Unity Technologies is shaping the future of gaming, one creator at a time. One of the world’s most popular developer platforms for rendering simulated environments, Unity is currently used to create over half of the world’s video games, as well as dozens of feature films, every year. The stunning demo reels on the company’s web site feature a dizzying array of artfully realized scenes, from hypnotic spiral galaxies to bleak polar tundras to post-apocalyptic wastelands.
While the gaming industry is awash in huge investments and breathless headlines (Fortnite brought in $3B in profits last year), it can still be a high-volume, low- margin industry that remains relentlessly competitive. The comparison to Hollywood has its limits, but franchise games frequently have the budgets of major feature films and can succeed or fail quickly owing to an exacting audience base.
A few years ago, Unity decided to pursue a recurring revenue model as a hedge against boom-or-bust industry cycles. At the time, Unity was contending with several nice problems to have. Numbers were on their side—more games were being built on Unity’s gaming platform than any other. That also meant, of course, that massive numbers of developers were using their system all the time, for all manner of projects.
The company was also growing through acquisitions, which further complicated matters in terms of back-end systems. The management team saw their transactional solutions failing as the company grew like wildfire. They needed a new model that could help them go-to-market quickly with smart new offerings for an exceptionally sharp and demanding client base.
But the company’s shift from perpetual licenses to subscriptions wasn’t just a financial imperative— it was a creative one as well.
“In today’s world, we can’t leave customers behind for a year because we are in the process of releasing a major version,” said Unity cofounder Joachim Ante in a widely read blog post. “We think it would be very bad for Unity developers if we held features for a full number release, rather than launch these features along the way when they are ready. With our switch to subscription, we can make Unity incrementally better, every week. When a feature is complete, we will ship it. If it is not ready we will wait for the next point release. Our switch to subscription is absolutely necessary in order for us to provide a robust and stable platform.”
Today, Joachim Ante’s commitment to iterative development is manifesting itself in all sorts of arresting and unusual ways. The company has dramatically expanded its vertical expertise to include a range of industries, including automotive, architecture, construction, and engineering. Today, Unity’s 1,000 person development team works alongside partners like Google, Facebook, Magic Leap, Oculus, and Microsoft. And the company recently partnered with NVIDIA to create a simulated 3D experience for BMW.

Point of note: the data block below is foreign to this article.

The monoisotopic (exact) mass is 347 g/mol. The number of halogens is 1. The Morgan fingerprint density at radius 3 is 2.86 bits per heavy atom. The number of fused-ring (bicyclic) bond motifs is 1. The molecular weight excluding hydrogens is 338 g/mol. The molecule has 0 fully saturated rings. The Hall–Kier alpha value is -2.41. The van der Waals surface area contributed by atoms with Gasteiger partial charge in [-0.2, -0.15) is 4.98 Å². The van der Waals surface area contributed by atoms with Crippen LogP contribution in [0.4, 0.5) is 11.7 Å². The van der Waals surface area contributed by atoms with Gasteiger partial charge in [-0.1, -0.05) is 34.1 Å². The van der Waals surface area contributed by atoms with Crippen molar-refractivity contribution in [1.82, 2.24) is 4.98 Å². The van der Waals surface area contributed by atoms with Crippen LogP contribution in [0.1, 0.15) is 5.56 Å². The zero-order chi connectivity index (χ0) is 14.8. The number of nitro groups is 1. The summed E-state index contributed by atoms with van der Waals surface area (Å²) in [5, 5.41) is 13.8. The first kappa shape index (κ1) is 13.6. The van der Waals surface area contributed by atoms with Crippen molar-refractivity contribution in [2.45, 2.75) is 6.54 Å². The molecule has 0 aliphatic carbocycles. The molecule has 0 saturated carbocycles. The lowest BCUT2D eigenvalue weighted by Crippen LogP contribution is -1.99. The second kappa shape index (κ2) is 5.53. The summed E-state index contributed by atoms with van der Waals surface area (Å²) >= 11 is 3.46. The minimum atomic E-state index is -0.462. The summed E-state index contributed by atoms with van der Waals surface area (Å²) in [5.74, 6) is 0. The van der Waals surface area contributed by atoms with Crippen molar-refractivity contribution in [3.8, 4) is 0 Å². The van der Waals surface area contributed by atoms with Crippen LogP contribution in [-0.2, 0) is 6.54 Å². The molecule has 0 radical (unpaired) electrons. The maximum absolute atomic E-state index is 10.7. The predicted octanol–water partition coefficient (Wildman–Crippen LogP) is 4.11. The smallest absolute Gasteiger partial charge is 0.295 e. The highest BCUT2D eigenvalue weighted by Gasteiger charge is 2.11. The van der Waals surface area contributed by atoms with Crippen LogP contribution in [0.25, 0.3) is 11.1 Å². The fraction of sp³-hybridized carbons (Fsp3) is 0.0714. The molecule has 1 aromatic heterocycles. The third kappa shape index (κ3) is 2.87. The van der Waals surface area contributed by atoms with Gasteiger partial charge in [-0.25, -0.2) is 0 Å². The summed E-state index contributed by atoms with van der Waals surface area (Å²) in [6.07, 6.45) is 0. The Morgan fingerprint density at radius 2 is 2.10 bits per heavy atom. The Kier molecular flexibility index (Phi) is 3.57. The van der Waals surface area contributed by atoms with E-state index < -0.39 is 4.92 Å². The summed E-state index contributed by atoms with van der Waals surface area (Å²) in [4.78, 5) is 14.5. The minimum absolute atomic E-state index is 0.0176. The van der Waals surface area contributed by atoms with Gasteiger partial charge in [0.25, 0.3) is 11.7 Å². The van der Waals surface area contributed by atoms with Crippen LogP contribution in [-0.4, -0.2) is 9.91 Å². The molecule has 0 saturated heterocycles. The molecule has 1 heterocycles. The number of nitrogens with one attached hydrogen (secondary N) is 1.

As it turns out, all sorts of industries need help imagining and visualizing new scenarios, new landscapes, and new test cases. And pretty soon, those simulated environments may start blending with our own. Unity is also working with some mind-melting new VR and AR technologies that recall Albert Einstein’s observation that “reality is merely an illusion, albeit a persistent one.”
But as CIO Brian Hoyt notes, the company is only as successful as the creators on its platform. “The company is really about the creators, and enabling their success. It’s probably the most mission-driven company I’ve ever really encountered because everyone is super passionate about making sure that the creators are successful, whether they be in gaming or architecture or some other field. That’s a core, fundamental belief of the company. Everything kind of goes backwards from there, to be honest.”
So how does the CIO’s role change in a rapidly expanding company that includes a sizeable number of PhDs in silicon engineering and graphics technology? “You have to be equal parts self- confident and humble,” says Hoyt. “We are still a scaling company with a lot of challenges that are not going to be solved by me staring at a dashboard and trying to pump one or two percent out of a number, right? I spend my time talking to my peers in the business and with my team to make sure that nothing’s in their way. That’s what I do. I don’t like to hone in and try to shine up metrics and make them look great.”
Today we’re all contending with dozens of individual business applications, each with their own set of performance metrics and reporting capabilities. As Zuora’s CIO Alvina Antar has observed, this can frequently present technology executives with a “forest for the trees” problem. The imperative for Subscription Economy CIOs has changed—it’s not about managing systems anymore. It’s about coordinating with fiercely intelligent people to address fiercely difficult problems.
“I spend a lot of time on airplanes,” says Hoyt. “I think a lot of problems can be solved by going to visit somebody and sitting across a room and addressing uncomfortable truths. So, rather than trying to make my people completely hate me by talking about KPIs, I try to manage my stakeholders and ask them to manage theirs.”
So far Hoyt’s approach seems to be working. Unity is offering “imagination as a service” to hundreds of new creators every day, and building the future of gaming in the process.
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